Bayeux Tapestry: Halley Comet at center (Image: History.com)

There are many ancient paintings and documentation with the mention of Halley’s Comet in various forms. One of the earliest art that carried the Comet in it was the Bayeux Tapestry, a 70 meters long and 50 centimeters tall embroidery piece from 1070.

Adoration of Magi: Giotto (Image: History.com)

The other famous painting with Halley’s Comet in it is the Adoration of the Magi from Giotto, which dates back to early 1300.

Painting of Halley’s Comet from 1532 (Image: History.com)

A painting from 1532 was also identified as Halley’s Comet much later.

Edmund Halley and His Comet

In 1986, Edmund Halley was 26 years old, when he saw the Comet for the first time. He didn’t know they would name the comet after him. He was hooked to this Comet, just like he was hooked to his other scientific expeditions. Edmund was truly a science guy, but let’s keep the discussion for another post and talk about Halley’s Comet.

Edmund studied the Comet’s approach towards Earth from the years 1531, 1607 and 1682. With his studies, he was able to conclude that these occurrences were of a similar comet that reappeared after an interval of about 76 years. He not only predicted the path of the Comet in the sky, but he also put forward the theory that Halley’s Comet follows a sharp elliptical path around the Sun.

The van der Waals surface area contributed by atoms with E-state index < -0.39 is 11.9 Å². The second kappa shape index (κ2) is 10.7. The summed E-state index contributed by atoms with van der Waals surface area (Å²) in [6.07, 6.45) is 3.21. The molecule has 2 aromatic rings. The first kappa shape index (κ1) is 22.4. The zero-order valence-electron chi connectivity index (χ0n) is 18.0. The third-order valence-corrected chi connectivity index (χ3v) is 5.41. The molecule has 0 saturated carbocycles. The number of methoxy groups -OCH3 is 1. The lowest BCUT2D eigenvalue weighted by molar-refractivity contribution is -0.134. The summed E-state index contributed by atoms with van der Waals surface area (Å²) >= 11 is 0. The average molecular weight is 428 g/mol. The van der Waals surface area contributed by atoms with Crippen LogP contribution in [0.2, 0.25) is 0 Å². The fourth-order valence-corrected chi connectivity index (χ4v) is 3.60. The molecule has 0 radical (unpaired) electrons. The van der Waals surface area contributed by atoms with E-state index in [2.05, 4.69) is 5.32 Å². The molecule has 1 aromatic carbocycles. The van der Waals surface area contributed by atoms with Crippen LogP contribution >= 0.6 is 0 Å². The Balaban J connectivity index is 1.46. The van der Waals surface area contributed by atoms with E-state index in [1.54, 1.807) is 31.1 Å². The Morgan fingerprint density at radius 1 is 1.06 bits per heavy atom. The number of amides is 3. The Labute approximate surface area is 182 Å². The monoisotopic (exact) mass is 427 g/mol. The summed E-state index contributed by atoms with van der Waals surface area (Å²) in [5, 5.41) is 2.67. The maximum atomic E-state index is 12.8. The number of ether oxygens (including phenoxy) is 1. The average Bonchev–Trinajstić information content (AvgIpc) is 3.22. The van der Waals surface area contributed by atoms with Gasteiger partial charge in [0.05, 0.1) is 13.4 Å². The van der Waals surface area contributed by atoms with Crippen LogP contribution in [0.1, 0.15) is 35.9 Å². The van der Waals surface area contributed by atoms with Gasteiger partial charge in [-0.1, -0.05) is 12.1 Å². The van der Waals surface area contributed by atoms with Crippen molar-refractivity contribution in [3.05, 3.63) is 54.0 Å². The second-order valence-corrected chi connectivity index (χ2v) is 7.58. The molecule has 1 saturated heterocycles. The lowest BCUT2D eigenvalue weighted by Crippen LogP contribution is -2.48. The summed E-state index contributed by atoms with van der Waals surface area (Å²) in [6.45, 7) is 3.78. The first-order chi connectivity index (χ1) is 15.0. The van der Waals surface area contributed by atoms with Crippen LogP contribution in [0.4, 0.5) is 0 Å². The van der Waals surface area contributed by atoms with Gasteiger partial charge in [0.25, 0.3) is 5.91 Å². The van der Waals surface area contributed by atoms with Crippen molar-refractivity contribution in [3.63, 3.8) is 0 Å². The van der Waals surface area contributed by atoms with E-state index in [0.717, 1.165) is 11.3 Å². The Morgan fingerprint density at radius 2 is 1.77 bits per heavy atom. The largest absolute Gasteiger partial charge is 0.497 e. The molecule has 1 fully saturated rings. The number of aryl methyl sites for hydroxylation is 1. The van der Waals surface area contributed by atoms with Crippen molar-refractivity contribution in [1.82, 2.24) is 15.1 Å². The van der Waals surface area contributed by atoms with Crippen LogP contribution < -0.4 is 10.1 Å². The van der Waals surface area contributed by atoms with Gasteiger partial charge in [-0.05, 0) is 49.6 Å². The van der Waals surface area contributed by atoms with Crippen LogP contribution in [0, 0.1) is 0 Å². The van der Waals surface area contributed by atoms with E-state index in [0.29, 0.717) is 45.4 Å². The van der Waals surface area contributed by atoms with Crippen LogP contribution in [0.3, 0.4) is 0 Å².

Unfortunately, Edmund Halley was no more to see the Comet when it returned back in 1758, but it came precisely at the time and the followed the same path Edmund told it would. This was a groundbreaking find, and the comet was thus named after him, Halley’s Comet.

So, Where is Halley’s Comet Now?

If you want to know where is Halley’s Comet now, then you may have to track it live, as it is constantly moving on its elliptical path. As I write this article, Halley’s Comet is somewhere at the far end of its revolutionary path, at the tip of the solar system.